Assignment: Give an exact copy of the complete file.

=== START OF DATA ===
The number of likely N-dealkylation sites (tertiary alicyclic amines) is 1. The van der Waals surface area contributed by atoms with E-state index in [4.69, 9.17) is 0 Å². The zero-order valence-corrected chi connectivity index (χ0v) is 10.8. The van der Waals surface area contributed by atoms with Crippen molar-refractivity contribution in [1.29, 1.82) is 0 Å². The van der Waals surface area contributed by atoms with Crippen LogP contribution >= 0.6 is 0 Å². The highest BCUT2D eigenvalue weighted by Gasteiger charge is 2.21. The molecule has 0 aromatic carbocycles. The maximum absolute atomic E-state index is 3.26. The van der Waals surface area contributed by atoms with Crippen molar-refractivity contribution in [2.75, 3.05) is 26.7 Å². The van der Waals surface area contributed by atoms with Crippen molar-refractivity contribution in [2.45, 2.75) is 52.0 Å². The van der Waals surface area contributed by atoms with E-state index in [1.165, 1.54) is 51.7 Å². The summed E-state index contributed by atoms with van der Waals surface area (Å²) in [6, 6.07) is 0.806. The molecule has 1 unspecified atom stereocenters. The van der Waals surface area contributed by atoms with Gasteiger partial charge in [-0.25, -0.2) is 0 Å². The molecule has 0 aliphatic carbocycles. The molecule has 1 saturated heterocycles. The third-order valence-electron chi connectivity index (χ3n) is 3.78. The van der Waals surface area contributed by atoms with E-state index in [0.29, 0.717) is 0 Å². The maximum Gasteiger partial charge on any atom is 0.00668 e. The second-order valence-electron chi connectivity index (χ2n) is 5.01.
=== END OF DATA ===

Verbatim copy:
The number of likely N-dealkylation sites (tertiary alicyclic amines) is 1. The van der Waals surface area contributed by atoms with E-state index in [4.69, 9.17) is 0 Å². The zero-order valence-corrected chi connectivity index (χ0v) is 10.8. The van der Waals surface area contributed by atoms with Crippen molar-refractivity contribution in [1.29, 1.82) is 0 Å². The van der Waals surface area contributed by atoms with Crippen LogP contribution >= 0.6 is 0 Å². The highest BCUT2D eigenvalue weighted by Gasteiger charge is 2.21. The molecule has 0 aromatic carbocycles. The maximum absolute atomic E-state index is 3.26. The van der Waals surface area contributed by atoms with Crippen molar-refractivity contribution in [2.75, 3.05) is 26.7 Å². The van der Waals surface area contributed by atoms with Crippen molar-refractivity contribution in [2.45, 2.75) is 52.0 Å². The van der Waals surface area contributed by atoms with E-state index in [1.165, 1.54) is 51.7 Å². The summed E-state index contributed by atoms with van der Waals surface area (Å²) in [6, 6.07) is 0.806. The molecule has 1 unspecified atom stereocenters. The van der Waals surface area contributed by atoms with Gasteiger partial charge in [-0.25, -0.2) is 0 Å². The molecule has 0 aliphatic carbocycles. The molecule has 1 saturated heterocycles. The third-order valence-electron chi connectivity index (χ3n) is 3.78. The van der Waals surface area contributed by atoms with E-state index in [0.29, 0.717) is 0 Å². The maximum Gasteiger partial charge on any atom is 0.00668 e. The second-order valence-electron chi connectivity index (χ2n) is 5.01.